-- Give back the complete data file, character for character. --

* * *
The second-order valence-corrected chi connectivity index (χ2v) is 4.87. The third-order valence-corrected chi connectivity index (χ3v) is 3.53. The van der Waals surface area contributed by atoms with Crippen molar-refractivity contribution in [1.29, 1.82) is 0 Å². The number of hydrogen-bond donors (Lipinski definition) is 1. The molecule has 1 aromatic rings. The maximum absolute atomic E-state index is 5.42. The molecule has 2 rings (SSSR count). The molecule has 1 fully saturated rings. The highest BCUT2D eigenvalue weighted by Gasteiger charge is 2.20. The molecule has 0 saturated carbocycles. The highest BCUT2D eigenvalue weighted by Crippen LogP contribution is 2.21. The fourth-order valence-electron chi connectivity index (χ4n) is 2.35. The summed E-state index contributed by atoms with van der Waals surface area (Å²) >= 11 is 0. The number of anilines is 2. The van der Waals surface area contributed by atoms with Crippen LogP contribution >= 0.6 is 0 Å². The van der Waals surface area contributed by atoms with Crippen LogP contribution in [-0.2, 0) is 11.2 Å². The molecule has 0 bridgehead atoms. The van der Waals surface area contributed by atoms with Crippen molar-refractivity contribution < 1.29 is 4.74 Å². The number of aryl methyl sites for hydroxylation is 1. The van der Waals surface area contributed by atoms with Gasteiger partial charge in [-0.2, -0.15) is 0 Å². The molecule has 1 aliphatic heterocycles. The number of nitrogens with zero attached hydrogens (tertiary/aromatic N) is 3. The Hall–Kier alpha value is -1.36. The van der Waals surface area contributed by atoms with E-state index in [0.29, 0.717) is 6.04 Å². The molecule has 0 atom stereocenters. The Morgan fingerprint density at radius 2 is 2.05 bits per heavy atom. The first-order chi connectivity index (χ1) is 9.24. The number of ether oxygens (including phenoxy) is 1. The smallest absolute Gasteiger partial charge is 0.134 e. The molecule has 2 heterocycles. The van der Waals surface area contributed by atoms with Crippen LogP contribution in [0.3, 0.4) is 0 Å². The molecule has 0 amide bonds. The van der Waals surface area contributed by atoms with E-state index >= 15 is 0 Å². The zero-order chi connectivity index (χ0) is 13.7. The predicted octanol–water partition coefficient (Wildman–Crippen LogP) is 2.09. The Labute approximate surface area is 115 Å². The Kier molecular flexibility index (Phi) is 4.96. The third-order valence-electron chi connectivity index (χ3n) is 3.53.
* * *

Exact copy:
The second-order valence-corrected chi connectivity index (χ2v) is 4.87. The third-order valence-corrected chi connectivity index (χ3v) is 3.53. The van der Waals surface area contributed by atoms with Crippen molar-refractivity contribution in [1.29, 1.82) is 0 Å². The number of hydrogen-bond donors (Lipinski definition) is 1. The molecule has 1 aromatic rings. The maximum absolute atomic E-state index is 5.42. The molecule has 2 rings (SSSR count). The molecule has 1 fully saturated rings. The highest BCUT2D eigenvalue weighted by Gasteiger charge is 2.20. The molecule has 0 saturated carbocycles. The highest BCUT2D eigenvalue weighted by Crippen LogP contribution is 2.21. The fourth-order valence-electron chi connectivity index (χ4n) is 2.35. The summed E-state index contributed by atoms with van der Waals surface area (Å²) >= 11 is 0. The number of anilines is 2. The van der Waals surface area contributed by atoms with Crippen LogP contribution >= 0.6 is 0 Å². The van der Waals surface area contributed by atoms with Crippen LogP contribution in [-0.2, 0) is 11.2 Å². The molecule has 0 bridgehead atoms. The van der Waals surface area contributed by atoms with Crippen molar-refractivity contribution < 1.29 is 4.74 Å². The number of aryl methyl sites for hydroxylation is 1. The van der Waals surface area contributed by atoms with Gasteiger partial charge in [-0.2, -0.15) is 0 Å². The molecule has 1 aliphatic heterocycles. The number of nitrogens with zero attached hydrogens (tertiary/aromatic N) is 3. The Hall–Kier alpha value is -1.36. The van der Waals surface area contributed by atoms with E-state index in [0.29, 0.717) is 6.04 Å². The molecule has 0 atom stereocenters. The Morgan fingerprint density at radius 2 is 2.05 bits per heavy atom. The first-order chi connectivity index (χ1) is 9.24. The number of ether oxygens (including phenoxy) is 1. The smallest absolute Gasteiger partial charge is 0.134 e. The molecule has 2 heterocycles. The van der Waals surface area contributed by atoms with Crippen LogP contribution in [0.3, 0.4) is 0 Å². The molecule has 0 amide bonds. The van der Waals surface area contributed by atoms with E-state index >= 15 is 0 Å². The zero-order chi connectivity index (χ0) is 13.7. The predicted octanol–water partition coefficient (Wildman–Crippen LogP) is 2.09. The Labute approximate surface area is 115 Å². The Kier molecular flexibility index (Phi) is 4.96. The third-order valence-electron chi connectivity index (χ3n) is 3.53.